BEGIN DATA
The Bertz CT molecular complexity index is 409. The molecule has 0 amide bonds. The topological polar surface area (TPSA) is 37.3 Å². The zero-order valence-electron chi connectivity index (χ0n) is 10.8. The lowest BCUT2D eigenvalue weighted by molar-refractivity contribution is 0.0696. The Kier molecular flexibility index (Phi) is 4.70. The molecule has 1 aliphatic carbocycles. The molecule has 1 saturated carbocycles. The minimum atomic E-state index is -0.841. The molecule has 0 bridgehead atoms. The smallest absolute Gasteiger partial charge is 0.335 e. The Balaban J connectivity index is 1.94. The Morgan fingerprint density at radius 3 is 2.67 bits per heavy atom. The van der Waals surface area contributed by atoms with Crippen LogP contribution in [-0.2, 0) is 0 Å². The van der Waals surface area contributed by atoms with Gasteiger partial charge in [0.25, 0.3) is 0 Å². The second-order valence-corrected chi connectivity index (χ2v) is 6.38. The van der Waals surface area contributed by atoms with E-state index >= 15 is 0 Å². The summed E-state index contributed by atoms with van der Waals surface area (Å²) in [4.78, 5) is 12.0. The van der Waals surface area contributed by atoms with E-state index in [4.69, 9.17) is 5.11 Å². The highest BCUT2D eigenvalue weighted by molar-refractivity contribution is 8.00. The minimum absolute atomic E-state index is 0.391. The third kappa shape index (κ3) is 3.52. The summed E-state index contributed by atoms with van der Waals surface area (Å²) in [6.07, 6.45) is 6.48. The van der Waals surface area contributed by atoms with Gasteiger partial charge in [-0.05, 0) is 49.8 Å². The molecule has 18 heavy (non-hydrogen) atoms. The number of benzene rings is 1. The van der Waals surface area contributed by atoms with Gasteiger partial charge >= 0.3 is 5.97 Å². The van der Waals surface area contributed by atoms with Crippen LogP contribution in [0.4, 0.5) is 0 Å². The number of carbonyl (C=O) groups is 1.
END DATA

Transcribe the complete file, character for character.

The Bertz CT molecular complexity index is 409. The molecule has 0 amide bonds. The topological polar surface area (TPSA) is 37.3 Å². The zero-order valence-electron chi connectivity index (χ0n) is 10.8. The lowest BCUT2D eigenvalue weighted by molar-refractivity contribution is 0.0696. The Kier molecular flexibility index (Phi) is 4.70. The molecule has 1 aliphatic carbocycles. The molecule has 1 saturated carbocycles. The minimum atomic E-state index is -0.841. The molecule has 0 bridgehead atoms. The smallest absolute Gasteiger partial charge is 0.335 e. The Balaban J connectivity index is 1.94. The Morgan fingerprint density at radius 3 is 2.67 bits per heavy atom. The van der Waals surface area contributed by atoms with Crippen LogP contribution in [-0.2, 0) is 0 Å². The van der Waals surface area contributed by atoms with Gasteiger partial charge in [0.25, 0.3) is 0 Å². The second-order valence-corrected chi connectivity index (χ2v) is 6.38. The van der Waals surface area contributed by atoms with E-state index >= 15 is 0 Å². The summed E-state index contributed by atoms with van der Waals surface area (Å²) in [4.78, 5) is 12.0. The van der Waals surface area contributed by atoms with E-state index in [4.69, 9.17) is 5.11 Å². The highest BCUT2D eigenvalue weighted by molar-refractivity contribution is 8.00. The minimum absolute atomic E-state index is 0.391. The third kappa shape index (κ3) is 3.52. The summed E-state index contributed by atoms with van der Waals surface area (Å²) in [6.07, 6.45) is 6.48. The van der Waals surface area contributed by atoms with Gasteiger partial charge in [-0.05, 0) is 49.8 Å². The molecule has 18 heavy (non-hydrogen) atoms. The number of benzene rings is 1. The van der Waals surface area contributed by atoms with Gasteiger partial charge >= 0.3 is 5.97 Å². The van der Waals surface area contributed by atoms with Crippen LogP contribution in [0.4, 0.5) is 0 Å². The number of carbonyl (C=O) groups is 1.